This wacky storyline really worked for BioShock as it delivered the perfect atmosphere. The enemies are messed-up creations of a mad doctor and there are mechanical Goliath simply called “Big Daddies” who protect the “Little Sisters”.
Throughout the game you will find yourself in search of “Adam”, the precious substance that allows you to upgrade your character with new powers such as firing bolts of fire from your hands and electrocuting your enemies like Darth Vader. The Little Sisters are made up of this rare substance, this is where the game gives you a moral choice, either harvest these children for their Adam or go about finding it some other way.
The characters are impeccable throughout the whole game, even towards the ending which many games have problems with. They contribute their own weird personalities which then transfer into the whole experience and atmosphere, making this game the weird wonder that it is.
BioShock is a masterpiece. It revolutionised gameplay by combining the action and intensity of a first-person shooter with the narrative of a blockbuster film.
It’s a worthy purchase.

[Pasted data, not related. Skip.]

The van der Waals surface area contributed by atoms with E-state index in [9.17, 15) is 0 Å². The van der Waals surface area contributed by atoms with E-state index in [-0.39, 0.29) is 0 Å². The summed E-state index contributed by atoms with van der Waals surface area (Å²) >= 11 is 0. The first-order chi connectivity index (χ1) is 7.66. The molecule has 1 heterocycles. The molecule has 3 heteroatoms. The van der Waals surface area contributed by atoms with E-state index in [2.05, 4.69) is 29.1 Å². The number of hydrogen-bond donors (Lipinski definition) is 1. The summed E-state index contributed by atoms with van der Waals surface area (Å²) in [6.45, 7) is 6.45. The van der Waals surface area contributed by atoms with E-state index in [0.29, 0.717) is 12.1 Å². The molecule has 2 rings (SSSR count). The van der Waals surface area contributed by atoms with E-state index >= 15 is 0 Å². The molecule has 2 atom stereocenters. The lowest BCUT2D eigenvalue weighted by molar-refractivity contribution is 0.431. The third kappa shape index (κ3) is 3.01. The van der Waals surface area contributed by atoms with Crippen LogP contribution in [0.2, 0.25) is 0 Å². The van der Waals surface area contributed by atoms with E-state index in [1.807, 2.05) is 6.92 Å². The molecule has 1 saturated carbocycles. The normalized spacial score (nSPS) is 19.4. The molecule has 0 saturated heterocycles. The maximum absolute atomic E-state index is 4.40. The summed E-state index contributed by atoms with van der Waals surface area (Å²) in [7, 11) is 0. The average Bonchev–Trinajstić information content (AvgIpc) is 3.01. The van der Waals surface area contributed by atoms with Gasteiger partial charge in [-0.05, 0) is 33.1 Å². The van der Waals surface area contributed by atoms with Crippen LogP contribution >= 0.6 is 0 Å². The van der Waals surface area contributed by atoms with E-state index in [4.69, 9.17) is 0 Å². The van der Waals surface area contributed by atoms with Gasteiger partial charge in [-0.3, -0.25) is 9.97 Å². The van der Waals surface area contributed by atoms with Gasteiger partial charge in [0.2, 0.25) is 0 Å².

By Josh Rawlings
When talking about wonderful narratives packed full of emotion, Firewatch takes the proverbial cake. It throws you straight into the emotional bonfire as soon as you start playing, with a segment of narrated choices that allow you to follow the path of Henry, a regular guy who is running from his past.
He does this by taking a job in the isolated Wyoming forest, getting away from civilisation and swapping it for the desolate bliss of nature. His only form of contact is through a walkie-talkie with fellow watcher “Delilah”.
The relationship is set straight away between these two secretive souls. They are both trying to escape from something and this is what connects them. Time passes by and your first task is to stop some teenage kids from setting of fireworks by the local lake, an obvious fire hazard.
Things quickly turn dark. People start to go missing and your watchtower gets vandalised by an unknown assailant which spurs paranoia and fear to quickly take hold of Henry… and you for that matter.
Firewatch doesn’t hold anything back. You will be hit with a barrage of emotions both good and bad and that’s what makes this game wonderful. This is an experience that will stick with you throughout your gaming life.
Firewatch sets the bar for emotional storylines and executes it with style.
Buy on Steam here
By Josh Rawlings
Wonderful: Flemeth – Dragon Age
Flemeth, who is also known by other names from various different places, races and cultures, such as: The Witch of the Wilds, Asha’bellanar and Mother of Vengence is the most mysterious character in games. So much so, that there isn’t even a definitive backstory that is ‘true’. Throughout the three Dragon Age instalments, you hear many different back stories of Flemeth’s origins.